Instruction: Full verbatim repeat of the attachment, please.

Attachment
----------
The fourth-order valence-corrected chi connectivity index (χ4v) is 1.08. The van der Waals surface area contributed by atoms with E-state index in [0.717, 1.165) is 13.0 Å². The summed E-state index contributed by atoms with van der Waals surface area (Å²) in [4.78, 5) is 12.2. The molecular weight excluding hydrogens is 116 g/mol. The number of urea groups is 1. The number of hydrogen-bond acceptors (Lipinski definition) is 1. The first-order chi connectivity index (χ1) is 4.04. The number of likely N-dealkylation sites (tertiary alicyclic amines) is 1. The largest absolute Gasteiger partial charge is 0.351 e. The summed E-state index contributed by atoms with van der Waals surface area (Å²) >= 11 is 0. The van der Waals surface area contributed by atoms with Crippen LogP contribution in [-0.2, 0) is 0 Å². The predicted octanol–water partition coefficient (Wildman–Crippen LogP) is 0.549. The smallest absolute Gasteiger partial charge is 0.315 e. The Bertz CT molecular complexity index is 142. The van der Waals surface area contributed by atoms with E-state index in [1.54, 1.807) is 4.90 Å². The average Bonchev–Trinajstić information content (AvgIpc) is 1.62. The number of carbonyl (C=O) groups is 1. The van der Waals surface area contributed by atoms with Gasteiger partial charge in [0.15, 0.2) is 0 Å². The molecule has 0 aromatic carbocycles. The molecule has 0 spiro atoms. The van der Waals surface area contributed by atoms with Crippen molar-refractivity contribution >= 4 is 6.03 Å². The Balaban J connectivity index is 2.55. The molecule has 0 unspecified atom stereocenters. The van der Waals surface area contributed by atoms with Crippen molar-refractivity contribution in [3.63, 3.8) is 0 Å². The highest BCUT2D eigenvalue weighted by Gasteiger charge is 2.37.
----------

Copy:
The fourth-order valence-corrected chi connectivity index (χ4v) is 1.08. The van der Waals surface area contributed by atoms with E-state index in [0.717, 1.165) is 13.0 Å². The summed E-state index contributed by atoms with van der Waals surface area (Å²) in [4.78, 5) is 12.2. The molecular weight excluding hydrogens is 116 g/mol. The number of urea groups is 1. The number of hydrogen-bond acceptors (Lipinski definition) is 1. The first-order chi connectivity index (χ1) is 4.04. The number of likely N-dealkylation sites (tertiary alicyclic amines) is 1. The largest absolute Gasteiger partial charge is 0.351 e. The summed E-state index contributed by atoms with van der Waals surface area (Å²) >= 11 is 0. The van der Waals surface area contributed by atoms with Crippen LogP contribution in [-0.2, 0) is 0 Å². The predicted octanol–water partition coefficient (Wildman–Crippen LogP) is 0.549. The smallest absolute Gasteiger partial charge is 0.315 e. The Bertz CT molecular complexity index is 142. The van der Waals surface area contributed by atoms with E-state index in [1.54, 1.807) is 4.90 Å². The average Bonchev–Trinajstić information content (AvgIpc) is 1.62. The number of carbonyl (C=O) groups is 1. The van der Waals surface area contributed by atoms with Gasteiger partial charge in [0.15, 0.2) is 0 Å². The molecule has 0 aromatic carbocycles. The molecule has 0 spiro atoms. The van der Waals surface area contributed by atoms with Crippen molar-refractivity contribution >= 4 is 6.03 Å². The Balaban J connectivity index is 2.55. The molecule has 0 unspecified atom stereocenters. The van der Waals surface area contributed by atoms with Crippen molar-refractivity contribution in [3.63, 3.8) is 0 Å². The highest BCUT2D eigenvalue weighted by Gasteiger charge is 2.37.